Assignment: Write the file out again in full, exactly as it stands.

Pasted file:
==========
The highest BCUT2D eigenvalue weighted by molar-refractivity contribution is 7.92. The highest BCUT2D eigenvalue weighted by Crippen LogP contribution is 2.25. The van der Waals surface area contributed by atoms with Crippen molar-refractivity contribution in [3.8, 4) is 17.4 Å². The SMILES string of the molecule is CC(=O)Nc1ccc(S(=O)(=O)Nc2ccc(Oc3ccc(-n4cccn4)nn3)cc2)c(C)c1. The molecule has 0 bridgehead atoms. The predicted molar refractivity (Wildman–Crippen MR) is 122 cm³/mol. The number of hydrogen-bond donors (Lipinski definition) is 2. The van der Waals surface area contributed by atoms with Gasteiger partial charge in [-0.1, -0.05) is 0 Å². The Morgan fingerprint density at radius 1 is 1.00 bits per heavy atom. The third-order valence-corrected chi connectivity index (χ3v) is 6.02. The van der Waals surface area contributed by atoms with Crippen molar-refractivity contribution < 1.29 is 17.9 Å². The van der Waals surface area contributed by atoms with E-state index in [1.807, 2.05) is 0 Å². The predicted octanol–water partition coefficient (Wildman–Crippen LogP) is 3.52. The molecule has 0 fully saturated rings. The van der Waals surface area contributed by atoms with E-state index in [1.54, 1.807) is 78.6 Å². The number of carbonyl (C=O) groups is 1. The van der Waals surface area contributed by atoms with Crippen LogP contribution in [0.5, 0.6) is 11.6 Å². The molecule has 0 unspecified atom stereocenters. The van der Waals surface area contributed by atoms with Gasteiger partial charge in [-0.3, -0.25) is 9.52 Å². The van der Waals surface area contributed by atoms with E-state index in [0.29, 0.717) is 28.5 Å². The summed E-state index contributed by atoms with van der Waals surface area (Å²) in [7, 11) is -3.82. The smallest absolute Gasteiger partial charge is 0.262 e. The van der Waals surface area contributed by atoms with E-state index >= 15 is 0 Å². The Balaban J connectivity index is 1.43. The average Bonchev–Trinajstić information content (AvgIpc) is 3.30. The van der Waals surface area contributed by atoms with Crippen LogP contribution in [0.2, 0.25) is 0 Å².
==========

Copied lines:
The highest BCUT2D eigenvalue weighted by molar-refractivity contribution is 7.92. The highest BCUT2D eigenvalue weighted by Crippen LogP contribution is 2.25. The van der Waals surface area contributed by atoms with Crippen molar-refractivity contribution in [3.8, 4) is 17.4 Å². The SMILES string of the molecule is CC(=O)Nc1ccc(S(=O)(=O)Nc2ccc(Oc3ccc(-n4cccn4)nn3)cc2)c(C)c1. The molecule has 0 bridgehead atoms. The predicted molar refractivity (Wildman–Crippen MR) is 122 cm³/mol. The number of hydrogen-bond donors (Lipinski definition) is 2. The van der Waals surface area contributed by atoms with Gasteiger partial charge in [-0.1, -0.05) is 0 Å². The Morgan fingerprint density at radius 1 is 1.00 bits per heavy atom. The third-order valence-corrected chi connectivity index (χ3v) is 6.02. The van der Waals surface area contributed by atoms with Crippen molar-refractivity contribution < 1.29 is 17.9 Å². The van der Waals surface area contributed by atoms with E-state index in [1.807, 2.05) is 0 Å². The predicted octanol–water partition coefficient (Wildman–Crippen LogP) is 3.52. The molecule has 0 fully saturated rings. The van der Waals surface area contributed by atoms with E-state index in [1.54, 1.807) is 78.6 Å². The number of carbonyl (C=O) groups is 1. The van der Waals surface area contributed by atoms with Crippen LogP contribution in [0.5, 0.6) is 11.6 Å². The molecule has 0 unspecified atom stereocenters. The van der Waals surface area contributed by atoms with Gasteiger partial charge in [-0.3, -0.25) is 9.52 Å². The van der Waals surface area contributed by atoms with E-state index in [0.29, 0.717) is 28.5 Å². The summed E-state index contributed by atoms with van der Waals surface area (Å²) in [7, 11) is -3.82. The smallest absolute Gasteiger partial charge is 0.262 e. The van der Waals surface area contributed by atoms with E-state index >= 15 is 0 Å². The Balaban J connectivity index is 1.43. The average Bonchev–Trinajstić information content (AvgIpc) is 3.30. The van der Waals surface area contributed by atoms with Crippen LogP contribution in [0.2, 0.25) is 0 Å².